By THOMAS L. FRIEDMAN
What should we make of Maj. Nidal Malik Hasan, who apparently killed 13
innocent people at Fort Hood?
Here's my take: Major Hasan may have been mentally unbalanced - I assume
anyone who shoots up innocent people is. But the more you read about his
support for Muslim suicide bombers, about how he showed up at a
public-health seminar with a PowerPoint presentation titled "Why the War on
Terror Is a War on Islam," and about his contacts with Anwar al-Awlaki, a
Yemeni cleric famous for using the Web to support jihadist violence against
America - the more it seems that Major Hasan was just another angry jihadist
spurred to action by "The Narrative."
What is scary is that even though he was born, raised and educated in
America, The Narrative still got to him.
The Narrative is the cocktail of half-truths, propaganda and outright lies
about America that have taken hold in the Arab-Muslim world since 9/11.
Propagated by jihadist Web sites, mosque preachers, Arab intellectuals,
satellite news stations and books - and tacitly endorsed by some Arab
regimes - this narrative posits that America has declared war on Islam, as
part of a grand "American-Crusader-Zionist conspiracy" to keep Muslims down.
Yes, after two decades in which U.S. foreign policy has been largely
dedicated to rescuing Muslims or trying to help free them from tyranny - in
Bosnia, Darfur, Kuwait, Somalia, Lebanon, Kurdistan, post-earthquake
Pakistan, post-tsunami Indonesia, Iraq and Afghanistan - a narrative that
says America is dedicated to keeping Muslims down is thriving.
Although most of the Muslims being killed today are being killed by jihadist
suicide bombers in Pakistan, Iraq, Afghanistan and Indonesia, you'd never
know it from listening to their world. The dominant narrative there is that
9/11 was a kind of fraud: America's unprovoked onslaught on Islam is the
real story, and the Muslims are the real victims - of U.S. perfidy.
Have no doubt: we punched a fist into the Arab/Muslim world after 9/11,
partly to send a message of deterrence, but primarily to destroy two
tyrannical regimes - the Taliban and the Baathists - and to work with
Afghans and Iraqis to build a different kind of politics. In the process, we
did some stupid and bad things. But for every Abu Ghraib, our soldiers and
diplomats perpetrated a million acts of kindness aimed at giving Arabs and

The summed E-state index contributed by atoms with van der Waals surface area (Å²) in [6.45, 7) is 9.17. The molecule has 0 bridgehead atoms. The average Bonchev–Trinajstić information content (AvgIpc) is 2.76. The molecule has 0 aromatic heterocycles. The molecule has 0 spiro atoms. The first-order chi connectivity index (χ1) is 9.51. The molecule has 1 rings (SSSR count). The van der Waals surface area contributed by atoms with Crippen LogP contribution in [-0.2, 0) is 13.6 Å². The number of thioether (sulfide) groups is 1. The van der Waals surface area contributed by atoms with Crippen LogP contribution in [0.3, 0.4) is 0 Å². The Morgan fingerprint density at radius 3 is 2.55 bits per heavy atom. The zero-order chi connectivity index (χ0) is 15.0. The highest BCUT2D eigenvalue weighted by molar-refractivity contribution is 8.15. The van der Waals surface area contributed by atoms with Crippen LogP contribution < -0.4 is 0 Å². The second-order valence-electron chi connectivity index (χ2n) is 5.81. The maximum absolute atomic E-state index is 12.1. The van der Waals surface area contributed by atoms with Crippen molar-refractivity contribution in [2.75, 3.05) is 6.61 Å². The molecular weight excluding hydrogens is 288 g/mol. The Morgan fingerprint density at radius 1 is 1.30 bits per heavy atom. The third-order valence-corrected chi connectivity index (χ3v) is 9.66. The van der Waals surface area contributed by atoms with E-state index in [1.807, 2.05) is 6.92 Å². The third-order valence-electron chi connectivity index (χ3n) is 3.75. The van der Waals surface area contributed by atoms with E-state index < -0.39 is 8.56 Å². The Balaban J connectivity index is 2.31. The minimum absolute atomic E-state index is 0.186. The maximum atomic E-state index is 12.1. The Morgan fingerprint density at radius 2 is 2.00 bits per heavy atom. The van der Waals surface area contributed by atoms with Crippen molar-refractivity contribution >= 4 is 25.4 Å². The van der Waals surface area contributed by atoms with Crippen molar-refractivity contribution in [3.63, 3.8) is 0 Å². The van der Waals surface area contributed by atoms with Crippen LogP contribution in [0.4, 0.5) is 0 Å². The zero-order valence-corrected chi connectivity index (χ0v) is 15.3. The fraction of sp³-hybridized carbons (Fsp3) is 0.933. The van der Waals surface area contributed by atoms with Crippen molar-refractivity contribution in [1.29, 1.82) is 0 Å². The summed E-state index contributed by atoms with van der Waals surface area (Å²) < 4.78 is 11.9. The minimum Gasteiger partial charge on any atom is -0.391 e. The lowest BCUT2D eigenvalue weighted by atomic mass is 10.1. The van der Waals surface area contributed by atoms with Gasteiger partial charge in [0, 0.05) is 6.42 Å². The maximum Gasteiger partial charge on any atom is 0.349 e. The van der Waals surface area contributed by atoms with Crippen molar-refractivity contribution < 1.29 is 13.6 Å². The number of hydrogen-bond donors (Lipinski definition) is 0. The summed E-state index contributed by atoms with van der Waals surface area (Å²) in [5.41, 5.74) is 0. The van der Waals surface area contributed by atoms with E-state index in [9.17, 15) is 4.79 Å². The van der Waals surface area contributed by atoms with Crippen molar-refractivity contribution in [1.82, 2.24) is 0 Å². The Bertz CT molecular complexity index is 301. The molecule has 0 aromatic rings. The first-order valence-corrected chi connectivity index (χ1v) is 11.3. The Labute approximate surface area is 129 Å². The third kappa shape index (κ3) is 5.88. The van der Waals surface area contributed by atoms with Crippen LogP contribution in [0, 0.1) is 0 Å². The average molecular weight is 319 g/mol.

Muslims a better chance to succeed with modernity and to elect their own
The Narrative was concocted by jihadists to obscure that.
It's working. As a Jordanian-born counterterrorism expert, who asked to
remain anonymous, said to me: "This narrative is now omnipresent in Arab and
Muslim communities in the region and in migrant communities around the
world. These communities are bombarded with this narrative in huge doses and
on a daily basis. [It says] the West, and right now mostly the U.S. and
Israel, is single-handedly and completely responsible for all the grievances
of the Arab and the Muslim worlds. Ironically, the vast majority of the
media outlets targeting these communities are Arab-government owned - mostly
from the Gulf."
This narrative suits Arab governments. It allows them to deflect onto
America all of their people's grievances over why their countries are
falling behind. And it suits Al Qaeda, which doesn't need much organization
anymore - just push out The Narrative over the Web and satellite TV, let it
heat up humiliated, frustrated or socially alienated Muslim males, and one
or two will open fire on their own. See: Major Hasan.
"Liberal Arabs like me are as angry as a terrorist and as determined to
change the status quo," said my Jordanian friend. The only difference "is
that while we choose education, knowledge and success to bring about change,
a terrorist, having bought into the narrative, has a sense of powerlessness
and helplessness, which are inculcated in us from childhood, that lead him
to believe that there is only one way, and that is violence."
What to do? Many Arab Muslims know that what ails their societies is more
than the West, and that The Narrative is just an escape from looking
honestly at themselves. But none of their leaders dare or care to open that
discussion. In his Cairo speech last June, President Obama effectively built
a connection with the Muslim mainstream. Maybe he could spark the debate by
asking that same audience this question:
"Whenever something like Fort Hood happens you say, 'This is not Islam.' I
believe that. But you keep telling us what Islam isn't. You need to tell us
what it is and show us how its positive interpretations are being promoted
in your schools and mosques. If this is not Islam, then why is it that a
million Muslims will pour into the streets to protest Danish cartoons of the
Prophet Muhammad, but not one will take to the streets to protest Muslim
suicide bombers who blow up other Muslims, real people, created in the image
of God? You need to explain that to us - and to yourselves."